Help Spiders going prolific with diatomaceaous Earth

rhawes

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Before I started using DE my plants seem to be doing somewhat ok now that I applied DE all over my plants the spiders seem to be multiplying like crazy. Is this a last ditch effort for them to survive or does anyone have any recommendations. I am at feeling very overwhelmed with this problem. Anyone use DE or what will work on spider mite infestation. Please help Desperate!!!!
 

sorce

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Indoor tropicals?

Sorce
 

rhawes

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Yes indoor tropicals like bullhorn acacia, sweet plum, rabbits foot acacia, feather acacia, ficus, jade, lemon, lime, desmodium, some willow cuttings, jasmine, fukien, tangerine. That is some of what I have.
 

W3rk

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rhawes

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To be a little off topic my dog used to kill some bugs like wasps. LOL He was really good at it and never got stung. And one time a fly was flying in his face and he just snapped at it and it was gone!!!
 

hemmy

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Anyone use DE or what will work on spider mite infestation.
I haven’t used DE, but outdoors here the mites love it when we get the dry, hot, dusty winds. If the DE isn’t harming them, then it may be creating conditions they like.

Being indoors probably limits the spraying of effective miticides, which are also expensive for just a few trees. I would try to spray them off with water and get the underside of leaves also. Then after they dry, spray them with an insecticidal soap. Repeat the soap application every 5 days to break the life cycle.

You could also try selective pruning of leaves to remove the worst infestations. Stay away from common insecticides, as mites are not insects and some insecticides have actually been show to increase their numbers.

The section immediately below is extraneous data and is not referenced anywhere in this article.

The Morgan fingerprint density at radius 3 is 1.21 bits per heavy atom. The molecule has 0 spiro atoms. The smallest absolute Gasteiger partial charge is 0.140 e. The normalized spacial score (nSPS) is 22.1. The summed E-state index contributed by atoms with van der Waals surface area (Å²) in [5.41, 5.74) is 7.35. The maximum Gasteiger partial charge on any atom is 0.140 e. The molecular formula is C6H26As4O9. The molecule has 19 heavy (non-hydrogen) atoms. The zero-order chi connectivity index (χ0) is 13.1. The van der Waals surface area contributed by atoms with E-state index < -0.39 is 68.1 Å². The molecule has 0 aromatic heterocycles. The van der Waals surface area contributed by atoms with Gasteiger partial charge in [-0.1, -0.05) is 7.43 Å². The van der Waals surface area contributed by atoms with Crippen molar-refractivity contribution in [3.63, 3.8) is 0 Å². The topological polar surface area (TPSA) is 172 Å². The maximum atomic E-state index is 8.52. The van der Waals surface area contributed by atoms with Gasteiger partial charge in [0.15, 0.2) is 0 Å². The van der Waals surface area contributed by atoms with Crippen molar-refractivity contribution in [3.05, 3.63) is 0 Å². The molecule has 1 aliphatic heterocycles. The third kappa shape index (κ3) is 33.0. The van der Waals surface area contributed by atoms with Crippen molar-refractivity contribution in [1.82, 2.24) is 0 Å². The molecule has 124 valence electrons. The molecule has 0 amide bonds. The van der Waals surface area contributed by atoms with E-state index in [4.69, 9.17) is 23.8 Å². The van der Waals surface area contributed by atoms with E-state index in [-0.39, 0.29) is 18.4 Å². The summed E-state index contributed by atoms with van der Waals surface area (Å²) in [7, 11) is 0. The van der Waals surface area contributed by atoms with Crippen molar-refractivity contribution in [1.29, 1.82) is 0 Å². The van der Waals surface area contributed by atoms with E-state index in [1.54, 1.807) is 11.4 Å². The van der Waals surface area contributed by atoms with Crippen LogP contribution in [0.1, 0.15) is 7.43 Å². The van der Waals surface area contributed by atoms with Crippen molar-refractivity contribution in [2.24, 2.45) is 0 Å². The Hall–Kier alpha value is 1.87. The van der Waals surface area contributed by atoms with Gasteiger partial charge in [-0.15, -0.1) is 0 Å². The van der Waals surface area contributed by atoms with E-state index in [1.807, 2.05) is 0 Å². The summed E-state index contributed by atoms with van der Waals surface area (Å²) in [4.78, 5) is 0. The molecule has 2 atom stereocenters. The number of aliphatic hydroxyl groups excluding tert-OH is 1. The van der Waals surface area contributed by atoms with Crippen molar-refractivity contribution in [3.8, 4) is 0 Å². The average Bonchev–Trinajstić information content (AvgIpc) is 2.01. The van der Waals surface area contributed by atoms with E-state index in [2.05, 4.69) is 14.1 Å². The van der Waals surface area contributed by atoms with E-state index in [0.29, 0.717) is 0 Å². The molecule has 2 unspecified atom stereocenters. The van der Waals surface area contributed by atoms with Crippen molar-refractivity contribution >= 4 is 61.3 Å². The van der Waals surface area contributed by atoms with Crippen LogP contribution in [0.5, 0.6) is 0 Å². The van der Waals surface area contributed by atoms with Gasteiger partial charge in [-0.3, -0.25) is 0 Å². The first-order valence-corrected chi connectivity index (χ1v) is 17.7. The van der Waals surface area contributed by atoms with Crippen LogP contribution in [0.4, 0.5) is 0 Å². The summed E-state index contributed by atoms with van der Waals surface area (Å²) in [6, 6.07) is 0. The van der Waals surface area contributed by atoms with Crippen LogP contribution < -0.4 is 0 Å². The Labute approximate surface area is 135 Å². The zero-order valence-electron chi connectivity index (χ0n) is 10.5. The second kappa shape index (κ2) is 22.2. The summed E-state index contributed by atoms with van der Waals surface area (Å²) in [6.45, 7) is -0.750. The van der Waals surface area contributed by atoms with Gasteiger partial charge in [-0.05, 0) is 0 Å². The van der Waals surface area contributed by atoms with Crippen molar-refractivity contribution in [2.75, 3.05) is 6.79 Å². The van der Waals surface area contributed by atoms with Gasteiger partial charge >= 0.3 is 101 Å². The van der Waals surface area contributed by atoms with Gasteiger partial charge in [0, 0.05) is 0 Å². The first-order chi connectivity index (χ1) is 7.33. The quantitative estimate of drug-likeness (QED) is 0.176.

Wires_Guy_wires

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Neem oil is my preferred spider mite killer.
If they survive that I use a pyrethrin based insecticide that contains some kind of oil.

I always think of DE like this: if it should rip apart insect trachea, then there shouldn't be insects in arid areas like deserts, rock cliffs, volcanoes, and natural DE mines/sources. But they are there. And they have been for millions of years. Would be weird to stay in an environment that rips your lungs apart.
I'm starting to believe that the mode of action for DE is to increase silicon content which allows plants to grow more spiky silicium based trichomes, which in turn repell insects. Instead of the DE stuff being active on its own.
It would explain why it works for some plants (the ones that make silicium trichomes), and not others (the ones that don't).
 

ShadyStump

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I just treated for aphids on my indoor plants by misting with a strong tobacco tea with a couple drops of liquid dish soap. Very effective, cheap and shouldn't harm anything that doesn't eat your trees.

Not sure about spider mites, but works on everything else.
Just ask at the local tobacco shop for their cheapest pouch of any straight tobacco, soak in water at least an hour, or you can simmer it a little while, doesn't really matter. Internet recipes say 1 cup tobacco to 1 gallon water, pluses 1 teaspoon soap, but I just free handed enough for a spray bottle without measuring. The dish soap acts as a surfactant, helps it spread evenly across the foliage. It will discolor any flowers you might have blooming.
 

sorce

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Yes indoor tropicals like bullhorn acacia, sweet plum, rabbits foot acacia, feather acacia, ficus, jade, lemon, lime, desmodium, some willow cuttings, jasmine, fukien, tangerine. That is some of what I have.

Damn!

I have to agree DE will do nothing but create a more favorable environment under the leaves.

This seems to be more the time of year this will become an uncontrollable problem indoors regardless of external factors.

This is why I schedule a pruning and full defoliation upon bringing them indoors.
When scheduled there is no harm and no,or much less threat of mites.

Plus you get the efficiency of indoor leaves grown for indoor lights.
You don't want all the extra protections full sun and air leaves have in a completely different environment.

Been insecticide free for probably 10 years, short a neeming about every fourth year, never lost any important design capabilities.

24hr submersion is almost 100% effective in completely obliterating a bad infestation.

Though so close to going back out, a full defoil and heavy hosedown could work when you put em back out.

Sorce
 
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I just treated for aphids on my indoor plants by misting with a strong tobacco tea with a couple drops of liquid dish soap. Very effective, cheap and shouldn't harm anything that doesn't eat your trees.

Not sure about spider mites, but works on everything else.